Sunday, March 29, 2009

Bourgeois Values Invade Crew Stadium Along With Hordes of Drunken Canadian Louts

El Luchador is sad this morning, sad for a disappointing tie, but even more so for a major loss.

The defending MLS Champions went to 0-0-2 by tying rivals Toronto FC yesterday on a heartbreaking, freak own goal by Gino Padula in the 84th minute. Before the final whistle was blown, casual fans may not have noticed that they had already lost something much more precious than a single soccer match. Signs were all around at the home opener that Crew fans are losing the battle to maintain a stadium atmosphere that is free from fascist, bourgeois commercialism and controlled by a cartel of fear-mongering security thugs.

Just a few examples:

  • Remember when you could go into Nordecke whether you had a ticket there or not? The wink-and-a-nudge “open seating” tradition has always been part of the collectivist, progressive spirit that defines America’s hardest working fan base. Anybody try to do that yesterday? Not only were they enforcing assigned seating with two security guards at every section entrance, they were doing it with the L.A.P.D. attitude that one expects in places like Chicago and Toronto but has always been absent at Crew Stadium. “Sir, SIR. I’m going to have to ask you to leave if you do not sit in your assigned seat.”

  • Remember when you could stroll along the terraces unrestricted? Anybody try to meander on down to the south section where the Canuck’s were camped out? Twice El Luchador was accosted by pushy, wannabe Officer Francis Llewellyn “Ponch” Poncherellos barking orders to evacuate the area immediately, blah, blah, blah. This is our house?

  • Remember when to get thrown out of the stadium you had to commit at least a misdemeanor? A peaceful El Luchador had his pacifist values challenged like Billy Jack by two Crew security goons who went to the Laurence Powell School of Social Graces. El Luchador suffered the humiliating indignation of being ejected from his home in front of jeering drunken Toronto fans by two Columbus Police Officers merely because the two security guards pictured above didn’t want their photo taken.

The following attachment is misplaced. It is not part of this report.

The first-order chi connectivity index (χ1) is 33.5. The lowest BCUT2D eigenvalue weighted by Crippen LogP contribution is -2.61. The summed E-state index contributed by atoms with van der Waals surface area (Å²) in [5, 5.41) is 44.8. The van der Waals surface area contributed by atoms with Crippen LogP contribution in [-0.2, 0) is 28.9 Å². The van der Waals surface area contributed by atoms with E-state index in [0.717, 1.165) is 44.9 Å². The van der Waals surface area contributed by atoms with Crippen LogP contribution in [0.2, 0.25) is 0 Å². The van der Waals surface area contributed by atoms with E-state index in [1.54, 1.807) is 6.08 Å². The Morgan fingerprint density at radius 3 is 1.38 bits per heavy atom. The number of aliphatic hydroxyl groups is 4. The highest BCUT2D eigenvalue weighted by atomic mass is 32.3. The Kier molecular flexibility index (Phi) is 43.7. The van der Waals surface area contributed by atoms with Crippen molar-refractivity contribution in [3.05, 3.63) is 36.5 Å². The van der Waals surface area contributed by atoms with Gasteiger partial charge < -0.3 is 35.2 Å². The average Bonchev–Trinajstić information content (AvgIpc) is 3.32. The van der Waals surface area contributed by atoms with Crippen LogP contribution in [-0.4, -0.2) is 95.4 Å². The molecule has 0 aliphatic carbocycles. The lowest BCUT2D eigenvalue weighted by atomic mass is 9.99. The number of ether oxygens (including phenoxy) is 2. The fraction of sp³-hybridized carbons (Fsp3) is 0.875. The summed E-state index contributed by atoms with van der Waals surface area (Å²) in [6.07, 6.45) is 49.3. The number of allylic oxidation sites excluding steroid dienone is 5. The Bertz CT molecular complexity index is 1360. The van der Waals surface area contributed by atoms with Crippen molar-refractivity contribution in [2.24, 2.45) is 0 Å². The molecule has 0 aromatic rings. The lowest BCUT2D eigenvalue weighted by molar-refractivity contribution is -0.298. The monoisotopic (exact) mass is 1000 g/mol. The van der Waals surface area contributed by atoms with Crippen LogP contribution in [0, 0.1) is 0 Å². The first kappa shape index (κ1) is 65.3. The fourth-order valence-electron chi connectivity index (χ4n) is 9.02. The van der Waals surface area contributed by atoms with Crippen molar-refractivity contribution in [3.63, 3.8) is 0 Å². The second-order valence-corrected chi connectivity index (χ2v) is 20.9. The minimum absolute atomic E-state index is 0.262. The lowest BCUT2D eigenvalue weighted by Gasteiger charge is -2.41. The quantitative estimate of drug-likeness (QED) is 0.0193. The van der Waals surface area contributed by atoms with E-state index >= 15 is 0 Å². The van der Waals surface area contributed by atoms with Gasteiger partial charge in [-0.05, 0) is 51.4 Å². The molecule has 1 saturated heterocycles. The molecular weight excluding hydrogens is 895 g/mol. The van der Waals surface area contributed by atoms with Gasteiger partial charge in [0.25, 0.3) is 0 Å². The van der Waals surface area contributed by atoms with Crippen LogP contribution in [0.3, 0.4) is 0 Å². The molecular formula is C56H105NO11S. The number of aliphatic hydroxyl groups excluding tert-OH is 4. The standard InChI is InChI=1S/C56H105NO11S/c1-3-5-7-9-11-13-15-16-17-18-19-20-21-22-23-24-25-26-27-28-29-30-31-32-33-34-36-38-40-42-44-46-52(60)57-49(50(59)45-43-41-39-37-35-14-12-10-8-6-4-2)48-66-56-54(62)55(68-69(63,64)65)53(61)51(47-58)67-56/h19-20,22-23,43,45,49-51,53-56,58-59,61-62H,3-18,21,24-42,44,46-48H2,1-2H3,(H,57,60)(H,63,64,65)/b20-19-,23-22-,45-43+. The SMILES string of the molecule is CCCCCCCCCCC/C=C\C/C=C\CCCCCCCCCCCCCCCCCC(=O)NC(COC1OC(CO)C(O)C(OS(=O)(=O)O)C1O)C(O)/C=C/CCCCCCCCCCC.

Shawn Mitchell reports in the Dispatch that multiple arrests were made yesterday, multiple Crew fans were ejected from the stadium and “at least twenty Columbus police cruisers and helicopter were still patrolling the lots 45 minutes after the game.” This is total overkill, and it is a classic example of where excessive security and police presence doesn’t keep the peace, but causes problems.

It was clear yesterday that the Crew management have decided to take a hard right turn in their approach to security in the stadium. This is a sad day for every foot soldier in the populist soccer revolution.

Columbus Till I Die.

3 comments:

C-bus said...

So what do we do? Let's organize and approach the front office about the situation. We don't want or need a police state within our stadium. If you were removed for photos that could uncover ill-behaved security guards (imagine that), then they should be fired.

My group (and all other pedestrian Crew fans) were not allowed to walk in or out the entrance by Lowes by a police officer. The Crew workers we spoke to in the stadium didn't know that was happening. So instead, we had to walk through the idiot Canadians cursing and spitting at us.

So basically, the police were forcing all walking Crew fans trying to exit to Hudson to walk past the Toronto encampment where there were no officers. I wouldn't be surprised if they were trying to create a situation so that they could beat up on soccer fans again.

Amanda said...

I'm very glad I got to my "seat" in Nordeke BEFORE they started checking tickets. Asinine. Also, what’s with the police basically letting TFC get by with everything short of murder while kicking our dear Luchador our for taking a freaking photograph???

Gobble said...

I could not get Nordecke tickets, but I thought I would be able to get into the section without much trouble. Ummm no. That was not happening.

So I did the next best thing and stood on the railing above the section and I noticed several vocal supporters who were left out as well.

I don't understand why management would want to ruin a good thing, but then again it seems like it's always like this with soccer in this country. Spit-polishing that corporate image is more important than letting the dedicated supporters have a good time.